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Teaneck, NJ, United States

Rashin A.A.,BioChemComp Inc. | Rashin A.A.,Iowa State University | Jernigan R.L.,Iowa State University
Biochemistry | Year: 2016

Only α1 and α2 domains of the α-chain of the major histocompatibility complex (MHC) directly bind peptide antigens (Ag-s) and the T-cell receptor (TCR). Significant plasticity was found in the TCR but only minor in (α1 + α2). The α3-domain position variation was noted only in connection to its binding the coreceptor CD8. We apply our methods for identifying functional conformational changes in proteins to a systematic study of similarities between 43 X-ray structures of the entire α chains of MHC-I HLA-A2. Out of 903 different αHLA-A2 pairs 203 show similarities within the earlier determined uncertainty threshold and unexpectedly form three similarity clusters (SCs) with all/most structures in a cluster similar within the uncertainty threshold. Pairs from different SCs always differ above the threshold, mainly due to variations in the α3 position/structure. All structures in SC3 cannot bind the CD8 coreceptor. Strong hydrogen bonds between (α1 + α2) and α3 differ between SC1 and SC2 but are nearly invariant within each SC. Small conformational changes in the (α1 + α2), caused by Ag-s differences, act as an α3 "allosteric switch" between SC2 and SC1. Binding of CD8 to SC2-HLA-A2 (Tax-type Ag-s) changes it to SC1-HLA-A2 (HuD-type Ag-s). HuD binding to HLA-A2 is much less stable than Tax binding. CD8-liganded HLA-A2 preference for binding HuD suggests that CD8-HLA-A2 may present a weakly binding peptide for TCR recognition, supporting the hypothesis that CD8 increases TCR avidity to weak Ag-s. Other HLA-A2 functions may involve α3. TCR-A6-liganded-Tax-type-HLA-A2s form two small clusters, similar to either A6-liganded-HuD or A6-liganded-native-Tax HLA-A2s. © 2015 American Chemical Society. Source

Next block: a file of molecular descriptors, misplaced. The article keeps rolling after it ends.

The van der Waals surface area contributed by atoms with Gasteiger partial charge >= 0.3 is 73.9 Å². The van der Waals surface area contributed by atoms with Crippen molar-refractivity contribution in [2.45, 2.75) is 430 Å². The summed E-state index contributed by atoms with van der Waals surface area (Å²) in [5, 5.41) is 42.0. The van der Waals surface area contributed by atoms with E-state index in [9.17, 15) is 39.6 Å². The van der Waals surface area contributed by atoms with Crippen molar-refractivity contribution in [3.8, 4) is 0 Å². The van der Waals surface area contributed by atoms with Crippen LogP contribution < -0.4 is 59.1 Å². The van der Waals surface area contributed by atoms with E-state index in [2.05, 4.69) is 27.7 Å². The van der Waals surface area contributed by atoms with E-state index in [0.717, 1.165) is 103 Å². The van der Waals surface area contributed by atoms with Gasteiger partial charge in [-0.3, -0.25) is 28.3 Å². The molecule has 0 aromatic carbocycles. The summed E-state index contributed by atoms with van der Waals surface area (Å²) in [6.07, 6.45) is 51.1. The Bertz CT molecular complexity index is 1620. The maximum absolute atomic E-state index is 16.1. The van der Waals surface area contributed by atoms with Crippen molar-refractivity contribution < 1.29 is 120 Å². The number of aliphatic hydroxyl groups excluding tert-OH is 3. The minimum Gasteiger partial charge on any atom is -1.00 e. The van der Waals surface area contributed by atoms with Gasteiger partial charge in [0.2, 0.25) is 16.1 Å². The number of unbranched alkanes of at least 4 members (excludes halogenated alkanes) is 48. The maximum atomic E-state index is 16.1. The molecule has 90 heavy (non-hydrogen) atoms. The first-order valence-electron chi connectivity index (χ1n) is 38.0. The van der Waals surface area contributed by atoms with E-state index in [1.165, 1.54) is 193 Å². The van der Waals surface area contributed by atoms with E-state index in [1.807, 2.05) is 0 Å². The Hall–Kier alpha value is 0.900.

Rashin A.A.,BioChemComp Inc. | Rashin A.A.,Iowa State University | Rashin A.H.L.,BioChemComp Inc. | Rashin A.H.L.,Rutgers University | Jernigan R.L.,Iowa State University
Biochemistry | Year: 2010